Fried chicken, collard greens, candied yams, mashed potatoes, cabbage -- the slender woman in front of me at Saints Paradise Cafeteria doesn't look like she'll be able to tackle the heap of food growing higher by the helping on her tray. Reading my mind, she turns to me and announces, "This will be my dinner for the next three days!"
The portions are big, and the price is right, at this rare Washington find: a soul food buffet. Launched as a service to members of the United House of Prayer for All People in the 1940s, but expanded to include the general public in the 1980s, the basement cafeteria, using recipes from its congregation, dispenses comfort for both the stomach and the spirit. "Welcome to Saints Paradise Cafeteria," a sign near the long steam table reads, "Where love is our main ingredient."
The ladies (they're almost all women) behind the counter make a point to say something nice to each visitor, and the kitchen plays along, dispensing tender biscuits that require no butter at breakfast, and soft, soothing slabs of meatloaf, specked with bits of sweet bell pepper and onion, at lunch. Patrons have the option of eating in, at one in a sea of blue tables, or taking their comfort food out. I prefer the community of worker bees, construction crews, cops, suits and senior citizens inside, where skylights hide the reality of the cafeteria's location and glass doors frame a view of a courtyard fountain. Kitchen manager Mary Barbour, 66 -- a church member here for 48 years, and the talent behind those biscuits -- figures she and her crew feed as many as 500 people a day. She also shares a tip for those who don't like lines: Show up between 9 and 10 a.m. for breakfast and around 2 p.m. for lunch.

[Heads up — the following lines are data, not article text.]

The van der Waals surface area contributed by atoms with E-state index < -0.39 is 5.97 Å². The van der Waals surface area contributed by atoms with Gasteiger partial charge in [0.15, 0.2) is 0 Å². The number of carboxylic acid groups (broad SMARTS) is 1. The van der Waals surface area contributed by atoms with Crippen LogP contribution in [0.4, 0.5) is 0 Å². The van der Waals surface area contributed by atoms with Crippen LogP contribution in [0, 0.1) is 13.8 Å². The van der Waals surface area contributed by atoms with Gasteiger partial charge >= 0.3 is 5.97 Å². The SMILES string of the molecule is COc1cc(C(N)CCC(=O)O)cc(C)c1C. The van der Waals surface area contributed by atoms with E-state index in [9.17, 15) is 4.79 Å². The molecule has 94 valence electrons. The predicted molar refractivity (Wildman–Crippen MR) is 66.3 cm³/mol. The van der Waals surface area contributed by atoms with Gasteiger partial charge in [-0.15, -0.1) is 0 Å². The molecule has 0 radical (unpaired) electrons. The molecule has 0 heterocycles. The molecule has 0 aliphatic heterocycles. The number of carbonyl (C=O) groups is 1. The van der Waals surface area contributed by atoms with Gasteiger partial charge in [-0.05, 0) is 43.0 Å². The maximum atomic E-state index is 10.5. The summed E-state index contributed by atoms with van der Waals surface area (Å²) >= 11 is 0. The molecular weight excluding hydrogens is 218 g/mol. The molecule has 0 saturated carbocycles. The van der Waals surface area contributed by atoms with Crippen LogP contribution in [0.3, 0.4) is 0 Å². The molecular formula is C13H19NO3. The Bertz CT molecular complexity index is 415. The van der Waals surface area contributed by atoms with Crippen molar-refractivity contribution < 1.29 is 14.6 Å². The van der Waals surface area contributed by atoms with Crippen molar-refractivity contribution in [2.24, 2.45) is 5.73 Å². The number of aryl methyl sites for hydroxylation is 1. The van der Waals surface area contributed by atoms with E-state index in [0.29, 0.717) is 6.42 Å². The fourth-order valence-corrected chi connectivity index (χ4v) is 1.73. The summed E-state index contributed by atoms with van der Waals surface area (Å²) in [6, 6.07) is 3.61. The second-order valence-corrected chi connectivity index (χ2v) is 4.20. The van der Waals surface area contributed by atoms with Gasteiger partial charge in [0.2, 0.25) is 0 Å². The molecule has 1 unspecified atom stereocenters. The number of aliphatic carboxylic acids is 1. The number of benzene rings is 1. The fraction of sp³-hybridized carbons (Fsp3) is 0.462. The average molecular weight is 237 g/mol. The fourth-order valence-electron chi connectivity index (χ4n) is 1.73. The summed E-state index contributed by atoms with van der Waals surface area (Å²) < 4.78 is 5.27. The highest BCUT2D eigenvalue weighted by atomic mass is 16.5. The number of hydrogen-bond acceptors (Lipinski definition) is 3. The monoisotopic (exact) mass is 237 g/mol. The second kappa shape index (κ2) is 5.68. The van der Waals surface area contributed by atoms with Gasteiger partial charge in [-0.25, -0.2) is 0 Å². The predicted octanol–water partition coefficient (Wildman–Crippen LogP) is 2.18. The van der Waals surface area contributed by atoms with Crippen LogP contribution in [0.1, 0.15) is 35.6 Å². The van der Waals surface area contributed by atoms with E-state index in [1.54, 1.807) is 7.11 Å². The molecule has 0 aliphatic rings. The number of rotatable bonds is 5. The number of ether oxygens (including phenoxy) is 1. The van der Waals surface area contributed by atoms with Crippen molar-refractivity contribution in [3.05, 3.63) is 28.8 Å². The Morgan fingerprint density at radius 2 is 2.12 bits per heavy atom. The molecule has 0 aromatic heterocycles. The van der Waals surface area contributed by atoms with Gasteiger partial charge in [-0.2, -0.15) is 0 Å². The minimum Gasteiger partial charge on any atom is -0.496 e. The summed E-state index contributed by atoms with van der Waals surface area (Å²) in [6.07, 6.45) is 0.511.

A few dishes prove less than heavenly. Macaroni and cheese has just the right proportion of pasta and cheddar, creaminess and crunch, but it's cold by the time I get through a slow lunch line and have a chance to dig in. Pork chops need a splash of hot sauce to perk them up, and the candied yams are sweet enough to count as dessert.
That still leaves plenty to praise, like homey fried potatoes, crisp whiting and desserts that sing the song of the South (sweet potato pie) or hark back to another era (orange cake with white frosting).
-- Tom Sietsema (June 8, 2008)
Because Tom Sietsema didn't visit this restaurant his usual three times, this review does not contain star or noise ratings.